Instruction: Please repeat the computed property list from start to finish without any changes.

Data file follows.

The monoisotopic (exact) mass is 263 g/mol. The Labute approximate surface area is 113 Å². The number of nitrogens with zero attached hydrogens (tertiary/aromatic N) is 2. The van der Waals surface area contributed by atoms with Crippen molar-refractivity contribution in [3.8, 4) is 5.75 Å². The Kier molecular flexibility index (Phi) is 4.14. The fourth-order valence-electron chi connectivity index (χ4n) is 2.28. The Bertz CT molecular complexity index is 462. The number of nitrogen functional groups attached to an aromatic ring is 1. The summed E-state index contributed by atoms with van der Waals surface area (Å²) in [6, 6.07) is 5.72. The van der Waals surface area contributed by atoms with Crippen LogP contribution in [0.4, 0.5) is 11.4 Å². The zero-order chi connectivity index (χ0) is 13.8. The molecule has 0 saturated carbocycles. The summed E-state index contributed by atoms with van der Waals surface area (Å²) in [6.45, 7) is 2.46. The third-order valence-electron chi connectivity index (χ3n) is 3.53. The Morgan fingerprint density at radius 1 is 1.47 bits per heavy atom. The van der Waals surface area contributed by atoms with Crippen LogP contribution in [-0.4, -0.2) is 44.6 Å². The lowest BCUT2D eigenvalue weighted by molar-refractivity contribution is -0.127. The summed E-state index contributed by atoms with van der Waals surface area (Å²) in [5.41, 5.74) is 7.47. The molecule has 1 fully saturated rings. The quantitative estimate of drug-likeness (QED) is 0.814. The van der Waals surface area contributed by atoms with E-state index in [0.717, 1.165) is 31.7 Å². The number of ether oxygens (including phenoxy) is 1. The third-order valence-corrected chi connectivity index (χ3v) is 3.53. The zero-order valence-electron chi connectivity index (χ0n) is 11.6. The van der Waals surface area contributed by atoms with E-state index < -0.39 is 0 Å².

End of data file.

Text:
The monoisotopic (exact) mass is 263 g/mol. The Labute approximate surface area is 113 Å². The number of nitrogens with zero attached hydrogens (tertiary/aromatic N) is 2. The van der Waals surface area contributed by atoms with Crippen molar-refractivity contribution in [3.8, 4) is 5.75 Å². The Kier molecular flexibility index (Phi) is 4.14. The fourth-order valence-electron chi connectivity index (χ4n) is 2.28. The Bertz CT molecular complexity index is 462. The number of nitrogen functional groups attached to an aromatic ring is 1. The summed E-state index contributed by atoms with van der Waals surface area (Å²) in [6, 6.07) is 5.72. The van der Waals surface area contributed by atoms with Crippen LogP contribution in [0.4, 0.5) is 11.4 Å². The zero-order chi connectivity index (χ0) is 13.8. The molecule has 0 saturated carbocycles. The summed E-state index contributed by atoms with van der Waals surface area (Å²) in [6.45, 7) is 2.46. The third-order valence-electron chi connectivity index (χ3n) is 3.53. The Morgan fingerprint density at radius 1 is 1.47 bits per heavy atom. The van der Waals surface area contributed by atoms with Crippen LogP contribution in [-0.4, -0.2) is 44.6 Å². The lowest BCUT2D eigenvalue weighted by molar-refractivity contribution is -0.127. The summed E-state index contributed by atoms with van der Waals surface area (Å²) in [5.41, 5.74) is 7.47. The molecule has 1 fully saturated rings. The quantitative estimate of drug-likeness (QED) is 0.814. The van der Waals surface area contributed by atoms with E-state index in [0.717, 1.165) is 31.7 Å². The number of ether oxygens (including phenoxy) is 1. The third-order valence-corrected chi connectivity index (χ3v) is 3.53. The zero-order valence-electron chi connectivity index (χ0n) is 11.6. The van der Waals surface area contributed by atoms with E-state index < -0.39 is 0 Å².